Science Spotlight

Human papillomaviruses may contribute to post-organ transplant skin cancer

Drs. Margaret M. Madeleine (left) and Denise A. Galloway (right) led the study investigating the risk of squamous cell skin cancer due to HPV infection after organ transplant. Photo by G. Brennan

After organ transplantation, patients are routinely placed on immunosuppressive therapy to prevent graft rejection. This immunosuppression substantially elevates these patients’ risk for cancers with a viral etiology, including Kaposi’s sarcoma (human herpesvirus 8) and non-Hodgkin’s lymphoma (Epstein-Barr virus), presumably by reducing the immune control of these viruses. Squamous cell skin cancer (SCSC) is the most frequent cancer to develop in patients post-transplant; however, it is an open question whether this increased frequency of SCSC is virus associated. In a study recently published in Cancer Medicine, Drs. Margaret M. Madeleine (Public Health Sciences Division) and Denise A. Galloway (Human Biology Division) along with their collaborators demonstrate that some betapapillomaviruses may contribute to the increased occurrence of SCSC in patients post-transplant.

There are more than 100 known human papillomaviruses (HPV) and polyomaviruses (HPyV).  Mucosal HPVs such as HPV16 and HPV18 are well established as oncogenic viruses causing cervical, anogenital, and oropharyngeal cancers, and cutaneous HPVs are thought to cause specific types of SCSC. Similarly, Merkel cell polyomavirus is the causative agent of the skin cancer Merkel cell carcinoma. In addition, rare mutations in human genes TMC6 and TMC8 may increase patient susceptibility to HPV infection and also increase the risk of certain HPV pathologies including SCSC. The researchers conducted a nested case-control study to determine whether these factors also increase the risk of post-transplant SCSC.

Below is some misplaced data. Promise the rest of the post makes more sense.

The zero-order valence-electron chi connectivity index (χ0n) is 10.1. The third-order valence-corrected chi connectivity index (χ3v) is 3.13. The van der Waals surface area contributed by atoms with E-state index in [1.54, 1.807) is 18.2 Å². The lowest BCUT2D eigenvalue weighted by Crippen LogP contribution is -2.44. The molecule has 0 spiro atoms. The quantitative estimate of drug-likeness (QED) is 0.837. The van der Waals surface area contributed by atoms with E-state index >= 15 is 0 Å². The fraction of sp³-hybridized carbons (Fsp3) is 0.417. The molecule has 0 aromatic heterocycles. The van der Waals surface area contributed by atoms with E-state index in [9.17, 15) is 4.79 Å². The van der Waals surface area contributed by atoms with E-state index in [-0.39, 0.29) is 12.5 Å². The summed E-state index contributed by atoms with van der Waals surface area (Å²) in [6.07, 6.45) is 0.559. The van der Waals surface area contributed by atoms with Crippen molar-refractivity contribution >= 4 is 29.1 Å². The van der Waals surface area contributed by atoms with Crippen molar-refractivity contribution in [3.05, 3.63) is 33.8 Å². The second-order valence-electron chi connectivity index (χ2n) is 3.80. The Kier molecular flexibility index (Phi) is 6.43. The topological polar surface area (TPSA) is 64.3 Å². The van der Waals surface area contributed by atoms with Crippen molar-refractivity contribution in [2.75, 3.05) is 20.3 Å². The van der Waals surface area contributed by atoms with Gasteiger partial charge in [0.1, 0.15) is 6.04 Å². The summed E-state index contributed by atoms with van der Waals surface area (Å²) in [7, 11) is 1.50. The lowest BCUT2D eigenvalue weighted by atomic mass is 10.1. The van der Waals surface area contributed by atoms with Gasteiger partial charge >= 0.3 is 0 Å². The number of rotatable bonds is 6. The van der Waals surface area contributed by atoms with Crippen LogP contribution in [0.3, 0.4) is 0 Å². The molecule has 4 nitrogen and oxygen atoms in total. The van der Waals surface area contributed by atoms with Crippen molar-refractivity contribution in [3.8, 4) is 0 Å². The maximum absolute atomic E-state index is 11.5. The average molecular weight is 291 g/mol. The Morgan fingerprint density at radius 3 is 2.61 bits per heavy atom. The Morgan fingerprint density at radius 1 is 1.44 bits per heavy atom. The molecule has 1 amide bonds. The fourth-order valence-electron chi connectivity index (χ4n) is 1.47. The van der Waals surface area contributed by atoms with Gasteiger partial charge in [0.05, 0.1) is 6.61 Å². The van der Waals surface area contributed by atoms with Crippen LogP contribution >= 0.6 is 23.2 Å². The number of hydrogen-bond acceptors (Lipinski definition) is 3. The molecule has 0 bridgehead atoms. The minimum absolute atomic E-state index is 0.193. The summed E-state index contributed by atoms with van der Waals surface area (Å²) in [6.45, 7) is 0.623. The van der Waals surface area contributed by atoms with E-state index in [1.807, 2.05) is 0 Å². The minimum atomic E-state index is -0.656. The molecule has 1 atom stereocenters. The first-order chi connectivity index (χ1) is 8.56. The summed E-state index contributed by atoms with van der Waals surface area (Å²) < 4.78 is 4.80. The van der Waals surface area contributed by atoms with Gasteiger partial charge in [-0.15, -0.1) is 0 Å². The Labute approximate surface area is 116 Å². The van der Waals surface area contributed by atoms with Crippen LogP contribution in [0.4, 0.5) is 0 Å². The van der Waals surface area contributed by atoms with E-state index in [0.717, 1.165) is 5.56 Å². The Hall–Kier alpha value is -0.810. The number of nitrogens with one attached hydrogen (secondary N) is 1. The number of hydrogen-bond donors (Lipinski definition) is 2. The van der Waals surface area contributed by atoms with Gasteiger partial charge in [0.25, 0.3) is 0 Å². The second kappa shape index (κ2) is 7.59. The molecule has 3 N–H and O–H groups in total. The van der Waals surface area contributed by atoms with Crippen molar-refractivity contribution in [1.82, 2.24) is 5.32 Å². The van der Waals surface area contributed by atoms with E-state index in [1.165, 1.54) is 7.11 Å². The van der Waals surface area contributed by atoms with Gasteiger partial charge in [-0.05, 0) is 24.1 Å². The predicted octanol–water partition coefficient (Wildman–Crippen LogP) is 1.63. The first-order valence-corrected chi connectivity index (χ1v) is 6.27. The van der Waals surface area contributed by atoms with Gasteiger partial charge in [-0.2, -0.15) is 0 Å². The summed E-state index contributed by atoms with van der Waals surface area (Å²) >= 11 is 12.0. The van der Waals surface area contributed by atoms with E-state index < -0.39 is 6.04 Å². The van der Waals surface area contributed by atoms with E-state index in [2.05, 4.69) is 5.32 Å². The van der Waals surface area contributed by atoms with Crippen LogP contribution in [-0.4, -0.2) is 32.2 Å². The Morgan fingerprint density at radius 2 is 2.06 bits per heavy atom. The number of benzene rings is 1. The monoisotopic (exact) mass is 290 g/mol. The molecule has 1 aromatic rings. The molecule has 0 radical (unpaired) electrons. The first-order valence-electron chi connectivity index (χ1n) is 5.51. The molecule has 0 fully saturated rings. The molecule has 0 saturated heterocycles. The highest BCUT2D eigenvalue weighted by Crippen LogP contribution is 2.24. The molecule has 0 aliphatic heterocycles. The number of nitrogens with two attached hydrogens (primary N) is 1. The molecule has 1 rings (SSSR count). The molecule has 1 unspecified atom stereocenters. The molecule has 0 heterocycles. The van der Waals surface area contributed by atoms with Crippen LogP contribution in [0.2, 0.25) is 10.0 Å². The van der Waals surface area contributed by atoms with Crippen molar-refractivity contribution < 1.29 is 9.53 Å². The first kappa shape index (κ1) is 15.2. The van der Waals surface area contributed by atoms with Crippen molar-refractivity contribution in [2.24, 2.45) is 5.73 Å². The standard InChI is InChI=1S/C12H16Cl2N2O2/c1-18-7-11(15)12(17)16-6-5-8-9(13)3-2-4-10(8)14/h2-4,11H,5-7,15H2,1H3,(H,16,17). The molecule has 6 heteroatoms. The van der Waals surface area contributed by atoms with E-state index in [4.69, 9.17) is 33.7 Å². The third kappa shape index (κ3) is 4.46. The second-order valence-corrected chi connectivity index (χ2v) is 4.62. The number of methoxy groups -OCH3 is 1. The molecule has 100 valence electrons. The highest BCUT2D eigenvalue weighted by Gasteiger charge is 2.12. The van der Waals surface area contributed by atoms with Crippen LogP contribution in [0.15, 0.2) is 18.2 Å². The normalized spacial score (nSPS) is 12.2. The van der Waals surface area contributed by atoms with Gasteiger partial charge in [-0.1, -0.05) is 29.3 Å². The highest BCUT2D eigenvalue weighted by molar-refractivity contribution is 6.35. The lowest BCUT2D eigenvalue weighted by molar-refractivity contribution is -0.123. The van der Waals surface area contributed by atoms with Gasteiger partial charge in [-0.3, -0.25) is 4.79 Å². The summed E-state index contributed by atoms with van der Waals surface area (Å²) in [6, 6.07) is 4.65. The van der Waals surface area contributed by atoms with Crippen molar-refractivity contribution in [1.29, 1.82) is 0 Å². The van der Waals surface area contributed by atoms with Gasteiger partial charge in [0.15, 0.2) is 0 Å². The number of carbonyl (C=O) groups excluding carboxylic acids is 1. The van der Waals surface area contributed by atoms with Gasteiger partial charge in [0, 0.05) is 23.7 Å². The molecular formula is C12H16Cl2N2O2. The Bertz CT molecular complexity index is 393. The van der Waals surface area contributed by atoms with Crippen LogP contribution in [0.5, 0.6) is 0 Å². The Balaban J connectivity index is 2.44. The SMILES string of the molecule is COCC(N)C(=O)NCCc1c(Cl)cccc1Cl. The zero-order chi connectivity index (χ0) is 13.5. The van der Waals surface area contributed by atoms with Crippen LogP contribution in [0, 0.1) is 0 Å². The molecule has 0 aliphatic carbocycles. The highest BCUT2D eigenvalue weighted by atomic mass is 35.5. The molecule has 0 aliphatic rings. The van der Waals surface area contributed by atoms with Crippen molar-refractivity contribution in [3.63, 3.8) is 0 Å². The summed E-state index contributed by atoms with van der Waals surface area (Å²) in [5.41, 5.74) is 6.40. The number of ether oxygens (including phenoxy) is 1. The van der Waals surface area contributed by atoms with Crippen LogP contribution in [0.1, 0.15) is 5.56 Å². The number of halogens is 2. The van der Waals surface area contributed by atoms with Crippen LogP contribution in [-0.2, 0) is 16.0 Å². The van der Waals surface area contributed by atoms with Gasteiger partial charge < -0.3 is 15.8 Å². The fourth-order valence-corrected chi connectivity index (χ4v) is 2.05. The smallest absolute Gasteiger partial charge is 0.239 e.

The researchers tested pre-transplant serum for antibodies to assess prior exposure to multiple HPVs and HPyVs from 172 patients who developed SCSC after organ transplantation and 332 matched control patients. Most patients in this study, both cases and controls, were positive to multiple polyomaviruses, and the researchers did not find an increased risk of SCSC associated with any HPyV examined. Patients with antibodies to HPV15, HPV20, and HPV36 trended towards an increased risk of SCSC, but this association was not statistically significant. However, patients with antibodies to cutaneous papillomaviruses HPV37 (OR 2.0, CI 1.2-3.4, P = 0.005) or HPV1 (OR 1.9, CI 1.1 – 3.1, P = 0.042) had a higher risk of SCSC than seronegative patients.

To assess the contribution of genetic variation in the TMC genes to the development of SCSC, the researchers genotyped TMC6 and TMC8 in the patients using DNA collected at the time of the interview. They found three TMC8 variants that were associated with increased seropositivity to betaHPVs in control patients. However, they did not identify any TMC6 and TMC8 alleles that significantly altered the risk of SCSC, although two TMC6 variants trended towards a decreased risk of SCSC.

This current study suggests that at least some cutaneous HPVs, such as HPV1 and HPV37, may increase the risk of SCSC as well. Moving forward, the researchers are planning a prospective study, taking multiple samples both before and after immunosuppression to further investigate the link between HPV and SCSC.

Madeleine MM, Carter JJ, Johnson LG, Wipf GC, Davis C, Berg D, Nelson K, Daling JR, Schwartz SM, Galloway DA. 2014. Risk of squamous cell skin cancer after organ transplant associated with antibodies to cutaneous papillomaviruses, polyomaviruses, and TMC6/8 (EVER1/2) variants. Cancer Med. Epub ahead of print. doi: 10.1002/cam4.280.